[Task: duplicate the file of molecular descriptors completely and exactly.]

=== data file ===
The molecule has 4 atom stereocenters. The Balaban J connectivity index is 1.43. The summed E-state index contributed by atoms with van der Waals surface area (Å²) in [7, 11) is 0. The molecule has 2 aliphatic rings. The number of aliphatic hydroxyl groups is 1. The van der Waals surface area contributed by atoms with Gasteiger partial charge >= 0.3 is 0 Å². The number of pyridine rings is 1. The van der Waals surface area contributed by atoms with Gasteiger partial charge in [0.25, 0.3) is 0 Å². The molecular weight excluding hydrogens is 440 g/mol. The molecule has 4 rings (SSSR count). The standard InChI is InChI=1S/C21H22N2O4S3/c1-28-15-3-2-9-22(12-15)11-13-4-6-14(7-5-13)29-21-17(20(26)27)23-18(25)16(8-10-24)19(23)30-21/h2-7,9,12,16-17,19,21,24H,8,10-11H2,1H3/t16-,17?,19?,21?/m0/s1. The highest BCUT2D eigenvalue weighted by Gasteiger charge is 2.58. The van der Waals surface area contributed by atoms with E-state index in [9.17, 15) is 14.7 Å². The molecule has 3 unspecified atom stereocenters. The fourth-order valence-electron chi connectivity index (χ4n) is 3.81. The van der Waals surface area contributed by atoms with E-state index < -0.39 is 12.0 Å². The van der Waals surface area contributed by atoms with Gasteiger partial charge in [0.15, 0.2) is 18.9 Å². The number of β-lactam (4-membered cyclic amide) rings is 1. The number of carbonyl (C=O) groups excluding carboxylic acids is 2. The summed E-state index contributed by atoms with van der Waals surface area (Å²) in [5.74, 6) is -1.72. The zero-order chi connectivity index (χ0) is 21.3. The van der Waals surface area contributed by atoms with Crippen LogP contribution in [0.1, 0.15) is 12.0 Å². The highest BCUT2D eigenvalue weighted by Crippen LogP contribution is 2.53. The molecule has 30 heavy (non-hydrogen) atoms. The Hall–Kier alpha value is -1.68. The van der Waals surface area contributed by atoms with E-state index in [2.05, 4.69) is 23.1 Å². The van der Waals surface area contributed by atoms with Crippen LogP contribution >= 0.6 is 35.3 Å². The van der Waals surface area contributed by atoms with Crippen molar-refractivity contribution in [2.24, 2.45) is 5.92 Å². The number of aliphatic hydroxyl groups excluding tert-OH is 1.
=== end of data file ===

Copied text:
The molecule has 4 atom stereocenters. The Balaban J connectivity index is 1.43. The summed E-state index contributed by atoms with van der Waals surface area (Å²) in [7, 11) is 0. The molecule has 2 aliphatic rings. The number of aliphatic hydroxyl groups is 1. The van der Waals surface area contributed by atoms with Gasteiger partial charge >= 0.3 is 0 Å². The number of pyridine rings is 1. The van der Waals surface area contributed by atoms with Gasteiger partial charge in [0.25, 0.3) is 0 Å². The molecular weight excluding hydrogens is 440 g/mol. The molecule has 4 rings (SSSR count). The standard InChI is InChI=1S/C21H22N2O4S3/c1-28-15-3-2-9-22(12-15)11-13-4-6-14(7-5-13)29-21-17(20(26)27)23-18(25)16(8-10-24)19(23)30-21/h2-7,9,12,16-17,19,21,24H,8,10-11H2,1H3/t16-,17?,19?,21?/m0/s1. The highest BCUT2D eigenvalue weighted by Gasteiger charge is 2.58. The van der Waals surface area contributed by atoms with E-state index in [9.17, 15) is 14.7 Å². The molecule has 3 unspecified atom stereocenters. The fourth-order valence-electron chi connectivity index (χ4n) is 3.81. The van der Waals surface area contributed by atoms with E-state index < -0.39 is 12.0 Å². The van der Waals surface area contributed by atoms with Gasteiger partial charge in [0.15, 0.2) is 18.9 Å². The number of β-lactam (4-membered cyclic amide) rings is 1. The number of carbonyl (C=O) groups excluding carboxylic acids is 2. The summed E-state index contributed by atoms with van der Waals surface area (Å²) in [5.74, 6) is -1.72. The zero-order chi connectivity index (χ0) is 21.3. The van der Waals surface area contributed by atoms with Crippen LogP contribution in [0.1, 0.15) is 12.0 Å². The highest BCUT2D eigenvalue weighted by Crippen LogP contribution is 2.53. The molecule has 30 heavy (non-hydrogen) atoms. The Hall–Kier alpha value is -1.68. The van der Waals surface area contributed by atoms with E-state index in [2.05, 4.69) is 23.1 Å². The van der Waals surface area contributed by atoms with Crippen LogP contribution >= 0.6 is 35.3 Å². The van der Waals surface area contributed by atoms with Crippen molar-refractivity contribution in [2.24, 2.45) is 5.92 Å². The number of aliphatic hydroxyl groups excluding tert-OH is 1.